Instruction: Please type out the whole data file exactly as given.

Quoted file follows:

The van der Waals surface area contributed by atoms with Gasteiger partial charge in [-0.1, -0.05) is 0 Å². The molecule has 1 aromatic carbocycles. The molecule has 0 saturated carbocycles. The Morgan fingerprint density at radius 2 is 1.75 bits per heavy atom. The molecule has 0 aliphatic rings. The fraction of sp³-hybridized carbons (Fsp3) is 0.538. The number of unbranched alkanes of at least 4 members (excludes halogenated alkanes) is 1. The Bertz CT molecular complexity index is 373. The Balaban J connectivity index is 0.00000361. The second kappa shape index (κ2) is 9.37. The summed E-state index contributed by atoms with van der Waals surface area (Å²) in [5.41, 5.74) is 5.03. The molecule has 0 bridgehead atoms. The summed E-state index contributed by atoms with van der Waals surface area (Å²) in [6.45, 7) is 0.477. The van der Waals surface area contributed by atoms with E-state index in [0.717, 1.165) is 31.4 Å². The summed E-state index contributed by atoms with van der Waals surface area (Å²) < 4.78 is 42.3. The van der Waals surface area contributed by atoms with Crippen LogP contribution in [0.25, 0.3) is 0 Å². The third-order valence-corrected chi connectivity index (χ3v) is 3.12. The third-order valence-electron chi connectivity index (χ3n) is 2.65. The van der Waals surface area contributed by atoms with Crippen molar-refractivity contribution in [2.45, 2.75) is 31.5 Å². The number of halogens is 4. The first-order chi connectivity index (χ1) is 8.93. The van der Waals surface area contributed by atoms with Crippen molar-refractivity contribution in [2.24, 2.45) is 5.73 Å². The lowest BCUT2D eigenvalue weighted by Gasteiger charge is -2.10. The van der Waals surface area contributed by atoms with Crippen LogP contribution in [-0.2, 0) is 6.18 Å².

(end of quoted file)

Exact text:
The van der Waals surface area contributed by atoms with Gasteiger partial charge in [-0.1, -0.05) is 0 Å². The molecule has 1 aromatic carbocycles. The molecule has 0 saturated carbocycles. The Morgan fingerprint density at radius 2 is 1.75 bits per heavy atom. The molecule has 0 aliphatic rings. The fraction of sp³-hybridized carbons (Fsp3) is 0.538. The number of unbranched alkanes of at least 4 members (excludes halogenated alkanes) is 1. The Bertz CT molecular complexity index is 373. The Balaban J connectivity index is 0.00000361. The second kappa shape index (κ2) is 9.37. The summed E-state index contributed by atoms with van der Waals surface area (Å²) in [5.41, 5.74) is 5.03. The molecule has 0 bridgehead atoms. The summed E-state index contributed by atoms with van der Waals surface area (Å²) in [6.45, 7) is 0.477. The van der Waals surface area contributed by atoms with E-state index in [0.717, 1.165) is 31.4 Å². The summed E-state index contributed by atoms with van der Waals surface area (Å²) < 4.78 is 42.3. The van der Waals surface area contributed by atoms with Crippen LogP contribution in [0.25, 0.3) is 0 Å². The third-order valence-corrected chi connectivity index (χ3v) is 3.12. The third-order valence-electron chi connectivity index (χ3n) is 2.65. The van der Waals surface area contributed by atoms with Crippen molar-refractivity contribution in [2.45, 2.75) is 31.5 Å². The number of halogens is 4. The first-order chi connectivity index (χ1) is 8.93. The van der Waals surface area contributed by atoms with Crippen molar-refractivity contribution in [2.24, 2.45) is 5.73 Å². The lowest BCUT2D eigenvalue weighted by Gasteiger charge is -2.10. The van der Waals surface area contributed by atoms with Crippen LogP contribution in [-0.2, 0) is 6.18 Å².